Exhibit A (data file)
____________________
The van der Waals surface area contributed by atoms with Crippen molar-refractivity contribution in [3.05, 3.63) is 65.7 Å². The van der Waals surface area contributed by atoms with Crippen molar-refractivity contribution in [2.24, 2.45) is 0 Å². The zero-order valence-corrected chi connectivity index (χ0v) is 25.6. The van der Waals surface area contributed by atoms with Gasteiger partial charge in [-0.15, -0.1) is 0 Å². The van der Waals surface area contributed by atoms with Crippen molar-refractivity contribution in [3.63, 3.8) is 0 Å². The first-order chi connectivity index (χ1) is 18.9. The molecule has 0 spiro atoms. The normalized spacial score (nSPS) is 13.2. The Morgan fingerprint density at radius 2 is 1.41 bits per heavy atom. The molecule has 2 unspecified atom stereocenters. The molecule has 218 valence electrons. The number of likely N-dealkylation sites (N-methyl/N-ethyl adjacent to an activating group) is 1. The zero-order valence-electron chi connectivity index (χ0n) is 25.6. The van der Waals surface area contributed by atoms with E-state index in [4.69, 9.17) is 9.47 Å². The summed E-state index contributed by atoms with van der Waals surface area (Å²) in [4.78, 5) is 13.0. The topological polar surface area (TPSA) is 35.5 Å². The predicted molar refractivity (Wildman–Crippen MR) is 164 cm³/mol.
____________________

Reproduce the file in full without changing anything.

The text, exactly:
The van der Waals surface area contributed by atoms with Crippen molar-refractivity contribution in [3.05, 3.63) is 65.7 Å². The van der Waals surface area contributed by atoms with Crippen molar-refractivity contribution in [2.24, 2.45) is 0 Å². The zero-order valence-corrected chi connectivity index (χ0v) is 25.6. The van der Waals surface area contributed by atoms with Gasteiger partial charge in [-0.15, -0.1) is 0 Å². The van der Waals surface area contributed by atoms with Crippen molar-refractivity contribution in [3.63, 3.8) is 0 Å². The first-order chi connectivity index (χ1) is 18.9. The molecule has 0 spiro atoms. The normalized spacial score (nSPS) is 13.2. The Morgan fingerprint density at radius 2 is 1.41 bits per heavy atom. The molecule has 2 unspecified atom stereocenters. The molecule has 218 valence electrons. The number of likely N-dealkylation sites (N-methyl/N-ethyl adjacent to an activating group) is 1. The zero-order valence-electron chi connectivity index (χ0n) is 25.6. The van der Waals surface area contributed by atoms with E-state index in [4.69, 9.17) is 9.47 Å². The summed E-state index contributed by atoms with van der Waals surface area (Å²) in [4.78, 5) is 13.0. The topological polar surface area (TPSA) is 35.5 Å². The predicted molar refractivity (Wildman–Crippen MR) is 164 cm³/mol.